Technology, the driver of our economy, has altered the value proposition of a college education.
Ask a Millennial a question and their thumbs instantly engage their smartphone. Pavlov would be proud of the conditioned response of today’s students when faced with the need to learn a new fact or recall a basic concept. For basic knowledge, the internet has become the classroom and the teacher is named Google. Basic knowledge has become a free commodity that can be acquired rapidly.
The School of Business and Economics embraces this innovation, not as a challenge to our role, but as an opportunity to rapidly progress our students from the attainment of theoretical knowledge to the practical application of knowledge.
In this issue of Impact, you will find the theme of the high-touch, high-impact, experiential education, which the School has firmly established as a center-piece of our educational process.
Dr. Andre Laplume has energized the entrepreneurship area through the Silicon Valley Experience, new business pitch competitions, and the Entrepreneurship Club. Dr. Jun Min led the Association of Student Marketing Researchers to provide marketing students with real-world projects, structured internships, and a launch point for their business plans. Working with Dr. Emanual Oliveira, SBE student Jerrid Burdue tackled a pressing public policy issue. He traveled to Washington D.C. to present his policy recommendations to the Department of Labor, the Treasury Department, industry leaders, as well as the majority and minority staff of the U.S. Congress.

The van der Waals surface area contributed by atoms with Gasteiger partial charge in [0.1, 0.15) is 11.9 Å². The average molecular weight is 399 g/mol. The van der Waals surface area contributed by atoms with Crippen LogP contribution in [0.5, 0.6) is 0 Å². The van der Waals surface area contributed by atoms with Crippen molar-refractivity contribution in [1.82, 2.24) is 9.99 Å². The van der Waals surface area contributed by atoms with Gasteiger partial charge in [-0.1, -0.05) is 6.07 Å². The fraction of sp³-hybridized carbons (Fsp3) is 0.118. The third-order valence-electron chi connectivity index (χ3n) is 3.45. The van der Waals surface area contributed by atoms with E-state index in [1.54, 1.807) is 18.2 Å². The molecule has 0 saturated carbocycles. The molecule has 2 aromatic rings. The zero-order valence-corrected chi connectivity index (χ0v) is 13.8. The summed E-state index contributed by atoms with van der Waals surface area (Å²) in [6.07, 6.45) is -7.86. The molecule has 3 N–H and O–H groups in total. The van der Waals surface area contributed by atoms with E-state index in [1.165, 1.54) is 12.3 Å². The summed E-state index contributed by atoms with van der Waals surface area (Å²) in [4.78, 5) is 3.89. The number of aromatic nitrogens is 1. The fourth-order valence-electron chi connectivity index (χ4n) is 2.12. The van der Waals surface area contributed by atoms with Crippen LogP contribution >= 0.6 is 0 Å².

This level of interaction with students requires faculty who understand their role extends well beyond the classroom walls. The role of past faculty member Sam Tidwell resonates today through the “pay-it-forward” stories of alumni Hugh Makens and Ed Robinson.
We are also delighted to report the Association to Advance Collegiate Schools of Business (AACSB) has extended our accreditation through 2020. This accreditation acknowledges the School’s significant increase in faculty research, the continuous improvement in our curriculum and degree programs, and the diligent and professional performance of our faculty and staff.
The past year we experienced the joys of congratulating Dr. Greg Graman, Dr. Eugene Klippel and Dr. Christa Walck on their well-deserved retirements. We also shared the grief of the passing of Michele Loughead, a dynamic and gifted educator.
Given shrinking state appropriations, we rely more than ever on donations from alumni and friends. The website provides several opportunities for donors wishing to direct their gifts. On behalf of the students, faculty and staff, thank you for your interest and support.
I’m proud to say, “The School of Business and Economics: Small Enough to Care, Large Enough to Lead!”
Michigan Technological University is a public research university founded in 1885 in Houghton, Michigan, and is home to more than 7,000 students from 55 countries around the world. Consistently ranked among the best universities in the country for return on investment, Michigan’s flagship technological university offers more than 120 undergraduate and graduate degree programs in science and technology, engineering, computing, forestry, business and economics, health professions, humanities, mathematics, social sciences, and the arts. The rural campus is situated just miles from Lake Superior in Michigan's Upper Peninsula, offering year-round opportunities for outdoor adventure.